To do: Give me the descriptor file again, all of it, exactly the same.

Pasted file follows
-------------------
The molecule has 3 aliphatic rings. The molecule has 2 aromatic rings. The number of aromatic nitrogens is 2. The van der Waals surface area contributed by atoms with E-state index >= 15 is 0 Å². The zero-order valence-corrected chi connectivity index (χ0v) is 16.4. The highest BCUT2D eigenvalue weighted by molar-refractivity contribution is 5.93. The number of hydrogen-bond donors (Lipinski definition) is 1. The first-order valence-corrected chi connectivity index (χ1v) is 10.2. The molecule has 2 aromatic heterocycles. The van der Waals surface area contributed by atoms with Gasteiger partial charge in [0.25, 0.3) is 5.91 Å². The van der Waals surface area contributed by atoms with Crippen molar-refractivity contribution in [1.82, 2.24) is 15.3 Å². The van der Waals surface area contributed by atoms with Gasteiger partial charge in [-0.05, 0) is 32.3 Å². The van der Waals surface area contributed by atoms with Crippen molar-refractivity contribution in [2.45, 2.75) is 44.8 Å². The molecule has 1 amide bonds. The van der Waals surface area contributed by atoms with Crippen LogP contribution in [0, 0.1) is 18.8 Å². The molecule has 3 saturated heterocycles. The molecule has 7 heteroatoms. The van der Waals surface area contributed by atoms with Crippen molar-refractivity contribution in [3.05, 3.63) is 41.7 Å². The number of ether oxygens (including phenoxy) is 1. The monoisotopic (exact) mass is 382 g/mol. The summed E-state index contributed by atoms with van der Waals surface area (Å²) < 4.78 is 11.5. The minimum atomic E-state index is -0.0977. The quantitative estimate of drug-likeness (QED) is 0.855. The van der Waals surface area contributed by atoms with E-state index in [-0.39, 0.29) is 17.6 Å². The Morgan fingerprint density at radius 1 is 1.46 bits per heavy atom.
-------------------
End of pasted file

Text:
The molecule has 3 aliphatic rings. The molecule has 2 aromatic rings. The number of aromatic nitrogens is 2. The van der Waals surface area contributed by atoms with E-state index >= 15 is 0 Å². The zero-order valence-corrected chi connectivity index (χ0v) is 16.4. The highest BCUT2D eigenvalue weighted by molar-refractivity contribution is 5.93. The number of hydrogen-bond donors (Lipinski definition) is 1. The first-order valence-corrected chi connectivity index (χ1v) is 10.2. The molecule has 2 aromatic heterocycles. The van der Waals surface area contributed by atoms with Gasteiger partial charge in [0.25, 0.3) is 5.91 Å². The van der Waals surface area contributed by atoms with Crippen molar-refractivity contribution in [1.82, 2.24) is 15.3 Å². The van der Waals surface area contributed by atoms with Gasteiger partial charge in [-0.05, 0) is 32.3 Å². The van der Waals surface area contributed by atoms with Crippen molar-refractivity contribution in [2.45, 2.75) is 44.8 Å². The molecule has 1 amide bonds. The van der Waals surface area contributed by atoms with Crippen LogP contribution in [0, 0.1) is 18.8 Å². The molecule has 3 saturated heterocycles. The molecule has 7 heteroatoms. The van der Waals surface area contributed by atoms with Crippen molar-refractivity contribution in [3.05, 3.63) is 41.7 Å². The number of ether oxygens (including phenoxy) is 1. The monoisotopic (exact) mass is 382 g/mol. The summed E-state index contributed by atoms with van der Waals surface area (Å²) < 4.78 is 11.5. The minimum atomic E-state index is -0.0977. The quantitative estimate of drug-likeness (QED) is 0.855. The van der Waals surface area contributed by atoms with E-state index in [-0.39, 0.29) is 17.6 Å². The Morgan fingerprint density at radius 1 is 1.46 bits per heavy atom.